By DIANA MUKKALED
The community of bloggers and cyber-activists in Lebanon recently hailed the courage of internet hackers who crashed websites belonging to ministerial and state bodies, temporarily suspending their activities.
Their celebration of this hacking attempt was akin to a visceral reaction stemming from a strong desire to do something, or at least engage in some action – even negative action – in order to shake off the stagnation and lethargy that has plagued life in Lebanon for years.
Perhaps this hacking operation has tapped into the daring and dynamic “revolutionary” ambition of the Facebook page “We are all Khaled Said”, and its role in mobilizing the Egyptian masses and igniting their revolution. The Lebanese hackers posted a message on the websites that they hacked, which seemed to resemble a general statement, entitled “raise your voice”.
The message expressed general frustration at living conditions in Lebanon, and called for action and an end to the state of submission. The Lebanese online community subsequently seized upon this signal and began to repeat the question that they have continued to ask for more than a year: Is it time for a revolution in Lebanon? Will the mass hacking of Lebanese state websites lead to people descending onto the street to take part in demonstrations, the emergence of a revolution and the overthrow of the regime?
These activists previously asked this same question with demonstrations that called for the abolition of sectarianism, positive that this would lead to the mobilization of the Lebanese street; however their hopes in this regard quickly faded. Female Lebanese activists also hoped that Lebanese women’s rights issues would serve as the catalyst to ignite the masses, prompting demonstrations and a revolution, but they were also left disappointed.
Why is the counter-revolutionary force stronger than the revolutionary force which is calling for a revolution in Lebanon similar to what we have seen elsewhere in the Arab Spring?
It seems that the celebrations surrounding the recent online hacking operations are merely an expression of compensation, particularly as Lebanese online activists feel unable to properly engage in the movement of change that is spanning the length and breadth of the Arab world.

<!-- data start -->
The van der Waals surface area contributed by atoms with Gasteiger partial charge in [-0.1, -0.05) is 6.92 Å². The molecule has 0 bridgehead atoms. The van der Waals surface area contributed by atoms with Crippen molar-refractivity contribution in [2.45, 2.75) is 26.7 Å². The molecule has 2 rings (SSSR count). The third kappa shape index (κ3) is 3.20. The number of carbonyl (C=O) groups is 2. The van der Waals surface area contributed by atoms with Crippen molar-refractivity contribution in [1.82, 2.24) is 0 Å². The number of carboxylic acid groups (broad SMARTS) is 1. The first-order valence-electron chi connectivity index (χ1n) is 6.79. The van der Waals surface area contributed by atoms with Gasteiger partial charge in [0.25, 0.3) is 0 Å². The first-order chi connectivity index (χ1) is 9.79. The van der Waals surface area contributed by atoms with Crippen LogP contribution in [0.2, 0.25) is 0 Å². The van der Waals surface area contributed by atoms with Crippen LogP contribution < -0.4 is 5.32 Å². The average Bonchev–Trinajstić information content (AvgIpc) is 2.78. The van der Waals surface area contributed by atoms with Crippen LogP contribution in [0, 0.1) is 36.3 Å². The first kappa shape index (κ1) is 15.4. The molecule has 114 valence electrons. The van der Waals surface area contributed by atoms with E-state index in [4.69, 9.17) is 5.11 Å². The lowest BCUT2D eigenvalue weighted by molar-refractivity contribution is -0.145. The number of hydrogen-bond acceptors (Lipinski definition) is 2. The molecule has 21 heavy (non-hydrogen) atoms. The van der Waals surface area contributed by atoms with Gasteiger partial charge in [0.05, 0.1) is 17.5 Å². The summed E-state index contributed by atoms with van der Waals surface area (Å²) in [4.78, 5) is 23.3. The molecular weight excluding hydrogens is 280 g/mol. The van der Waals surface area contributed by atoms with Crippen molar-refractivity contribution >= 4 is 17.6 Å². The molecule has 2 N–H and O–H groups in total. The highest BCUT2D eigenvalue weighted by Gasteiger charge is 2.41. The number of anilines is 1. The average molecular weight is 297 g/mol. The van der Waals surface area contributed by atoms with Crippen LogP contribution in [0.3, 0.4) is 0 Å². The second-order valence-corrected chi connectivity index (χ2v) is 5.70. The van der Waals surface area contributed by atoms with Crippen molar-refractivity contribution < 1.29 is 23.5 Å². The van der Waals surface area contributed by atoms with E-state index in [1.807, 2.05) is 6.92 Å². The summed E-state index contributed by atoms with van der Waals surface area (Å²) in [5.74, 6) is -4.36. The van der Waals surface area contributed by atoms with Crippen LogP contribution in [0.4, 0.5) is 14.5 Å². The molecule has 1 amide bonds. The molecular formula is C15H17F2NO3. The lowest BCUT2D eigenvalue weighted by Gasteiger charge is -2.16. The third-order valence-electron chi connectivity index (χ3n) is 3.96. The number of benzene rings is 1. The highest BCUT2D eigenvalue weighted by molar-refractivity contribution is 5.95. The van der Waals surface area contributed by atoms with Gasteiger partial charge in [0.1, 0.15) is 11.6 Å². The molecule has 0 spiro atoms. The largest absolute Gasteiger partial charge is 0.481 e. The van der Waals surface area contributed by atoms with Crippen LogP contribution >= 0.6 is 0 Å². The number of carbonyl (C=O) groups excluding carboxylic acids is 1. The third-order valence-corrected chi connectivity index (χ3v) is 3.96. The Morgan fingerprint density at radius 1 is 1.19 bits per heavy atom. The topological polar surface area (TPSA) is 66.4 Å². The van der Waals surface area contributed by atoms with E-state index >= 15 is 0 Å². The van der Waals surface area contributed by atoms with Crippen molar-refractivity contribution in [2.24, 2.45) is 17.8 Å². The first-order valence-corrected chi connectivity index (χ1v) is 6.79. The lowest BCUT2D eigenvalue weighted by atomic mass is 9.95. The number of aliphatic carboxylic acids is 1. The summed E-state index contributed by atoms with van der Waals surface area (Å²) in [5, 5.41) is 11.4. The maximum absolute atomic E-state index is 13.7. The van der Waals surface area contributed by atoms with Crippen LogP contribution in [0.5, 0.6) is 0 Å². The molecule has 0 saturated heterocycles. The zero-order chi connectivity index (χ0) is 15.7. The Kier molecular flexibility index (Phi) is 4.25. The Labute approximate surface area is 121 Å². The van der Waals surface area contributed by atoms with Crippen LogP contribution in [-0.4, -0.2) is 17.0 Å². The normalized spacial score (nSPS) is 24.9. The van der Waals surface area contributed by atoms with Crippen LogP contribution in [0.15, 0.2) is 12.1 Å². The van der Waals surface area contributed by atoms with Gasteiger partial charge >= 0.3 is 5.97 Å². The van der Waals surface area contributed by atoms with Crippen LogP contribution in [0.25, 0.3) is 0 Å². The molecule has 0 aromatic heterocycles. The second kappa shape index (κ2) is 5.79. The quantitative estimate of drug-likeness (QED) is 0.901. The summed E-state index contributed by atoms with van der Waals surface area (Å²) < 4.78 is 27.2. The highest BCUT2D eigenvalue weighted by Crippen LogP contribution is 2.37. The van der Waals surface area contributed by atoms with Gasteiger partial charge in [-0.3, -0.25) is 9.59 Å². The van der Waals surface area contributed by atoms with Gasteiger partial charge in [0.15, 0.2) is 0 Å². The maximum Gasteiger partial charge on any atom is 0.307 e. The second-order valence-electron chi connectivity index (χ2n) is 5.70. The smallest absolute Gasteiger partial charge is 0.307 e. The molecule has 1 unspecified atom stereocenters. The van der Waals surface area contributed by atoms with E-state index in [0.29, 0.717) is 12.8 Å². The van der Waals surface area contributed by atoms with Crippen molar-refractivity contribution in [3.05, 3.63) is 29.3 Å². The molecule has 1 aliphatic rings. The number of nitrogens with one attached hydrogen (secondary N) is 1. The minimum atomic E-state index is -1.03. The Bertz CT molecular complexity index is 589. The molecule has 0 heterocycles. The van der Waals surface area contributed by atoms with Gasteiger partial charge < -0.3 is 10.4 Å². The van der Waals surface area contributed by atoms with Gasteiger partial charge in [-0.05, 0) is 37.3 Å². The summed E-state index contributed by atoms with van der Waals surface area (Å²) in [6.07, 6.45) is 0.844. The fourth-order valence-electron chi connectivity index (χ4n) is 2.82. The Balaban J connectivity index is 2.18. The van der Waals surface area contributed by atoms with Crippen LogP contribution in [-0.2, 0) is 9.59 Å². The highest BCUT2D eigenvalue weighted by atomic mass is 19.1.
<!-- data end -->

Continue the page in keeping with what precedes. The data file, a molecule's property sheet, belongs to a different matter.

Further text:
Yes, Lebanon is outside the wider movement of change, but ever since the outbreak of Arab revolutions, key figures in Lebanese public life have always attempted to exploit this change for their own interests. Initially Hezbollah tried to invest in the Egyptian revolution, believing that the overthrow of a “non-resistance” regime would serve its interests, but after the Egyptian revolution spread to Syria we find that Hezbollah is today questioning the Arab revolutions as a whole.
The March 14 Alliance has also not escaped this conundrum, particularly as the Syrian revolution, in theory, was supposed to serve its interests. However today, we find one of the March 14 Alliance leaders, former Lebanese President Amine Gemayel, expressing his reservations about change in Syria, exploiting the minorities fears of the rise of the Islamists.
This internal confusion is one of many unique factors that account for the failure of the Lebanese revolution project.
Weapons, sectarianism, corruption, and the fears of minorities are all helping to divide Lebanon. These divisions will not allow online activists to do anything more than celebrate their sporadic hacking operations, and thus Lebanon will remain outside the revolutionary flock.